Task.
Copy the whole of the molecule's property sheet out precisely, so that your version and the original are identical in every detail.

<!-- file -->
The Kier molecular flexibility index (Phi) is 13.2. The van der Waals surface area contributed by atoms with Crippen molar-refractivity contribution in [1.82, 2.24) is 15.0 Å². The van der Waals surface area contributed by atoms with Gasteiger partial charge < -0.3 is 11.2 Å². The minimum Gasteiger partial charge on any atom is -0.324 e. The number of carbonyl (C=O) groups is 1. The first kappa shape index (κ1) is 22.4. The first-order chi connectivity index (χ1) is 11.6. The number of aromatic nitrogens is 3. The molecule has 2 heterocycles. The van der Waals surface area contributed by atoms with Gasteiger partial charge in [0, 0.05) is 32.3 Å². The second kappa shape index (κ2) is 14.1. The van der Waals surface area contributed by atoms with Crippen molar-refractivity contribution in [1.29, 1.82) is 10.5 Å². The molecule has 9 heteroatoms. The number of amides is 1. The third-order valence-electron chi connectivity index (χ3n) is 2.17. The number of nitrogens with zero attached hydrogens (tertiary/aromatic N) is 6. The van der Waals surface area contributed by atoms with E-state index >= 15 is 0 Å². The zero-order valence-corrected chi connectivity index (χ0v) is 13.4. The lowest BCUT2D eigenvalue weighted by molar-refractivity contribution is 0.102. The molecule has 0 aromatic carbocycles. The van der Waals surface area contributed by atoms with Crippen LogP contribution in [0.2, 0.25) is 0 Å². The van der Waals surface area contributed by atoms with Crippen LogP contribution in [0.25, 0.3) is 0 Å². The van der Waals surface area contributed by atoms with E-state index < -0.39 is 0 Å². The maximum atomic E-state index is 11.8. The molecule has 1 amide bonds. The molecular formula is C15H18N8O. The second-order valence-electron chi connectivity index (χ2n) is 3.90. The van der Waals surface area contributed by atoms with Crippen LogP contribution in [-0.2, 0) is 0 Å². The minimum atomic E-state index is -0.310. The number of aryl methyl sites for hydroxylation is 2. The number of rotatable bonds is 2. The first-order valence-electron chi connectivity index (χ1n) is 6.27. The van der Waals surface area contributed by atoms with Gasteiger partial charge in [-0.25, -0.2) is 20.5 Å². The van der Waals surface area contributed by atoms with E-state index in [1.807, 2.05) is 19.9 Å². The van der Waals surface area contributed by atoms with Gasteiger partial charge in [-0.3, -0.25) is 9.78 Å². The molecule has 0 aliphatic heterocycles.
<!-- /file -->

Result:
The Kier molecular flexibility index (Phi) is 13.2. The van der Waals surface area contributed by atoms with Crippen molar-refractivity contribution in [1.82, 2.24) is 15.0 Å². The van der Waals surface area contributed by atoms with Gasteiger partial charge < -0.3 is 11.2 Å². The minimum Gasteiger partial charge on any atom is -0.324 e. The number of carbonyl (C=O) groups is 1. The first kappa shape index (κ1) is 22.4. The first-order chi connectivity index (χ1) is 11.6. The number of aromatic nitrogens is 3. The molecule has 2 heterocycles. The van der Waals surface area contributed by atoms with Gasteiger partial charge in [0, 0.05) is 32.3 Å². The second kappa shape index (κ2) is 14.1. The van der Waals surface area contributed by atoms with Crippen molar-refractivity contribution in [1.29, 1.82) is 10.5 Å². The molecule has 9 heteroatoms. The number of amides is 1. The third-order valence-electron chi connectivity index (χ3n) is 2.17. The number of nitrogens with zero attached hydrogens (tertiary/aromatic N) is 6. The van der Waals surface area contributed by atoms with E-state index >= 15 is 0 Å². The zero-order valence-corrected chi connectivity index (χ0v) is 13.4. The lowest BCUT2D eigenvalue weighted by molar-refractivity contribution is 0.102. The molecule has 0 aromatic carbocycles. The van der Waals surface area contributed by atoms with Crippen LogP contribution in [0.2, 0.25) is 0 Å². The van der Waals surface area contributed by atoms with Crippen LogP contribution in [0.25, 0.3) is 0 Å². The van der Waals surface area contributed by atoms with E-state index < -0.39 is 0 Å². The maximum atomic E-state index is 11.8. The molecule has 1 amide bonds. The molecular formula is C15H18N8O. The second-order valence-electron chi connectivity index (χ2n) is 3.90. The van der Waals surface area contributed by atoms with Crippen LogP contribution in [-0.2, 0) is 0 Å². The minimum atomic E-state index is -0.310. The number of aryl methyl sites for hydroxylation is 2. The number of rotatable bonds is 2. The first-order valence-electron chi connectivity index (χ1n) is 6.27. The van der Waals surface area contributed by atoms with Gasteiger partial charge in [-0.25, -0.2) is 20.5 Å². The van der Waals surface area contributed by atoms with E-state index in [1.807, 2.05) is 19.9 Å². The van der Waals surface area contributed by atoms with Gasteiger partial charge in [-0.3, -0.25) is 9.78 Å². The molecule has 0 aliphatic heterocycles.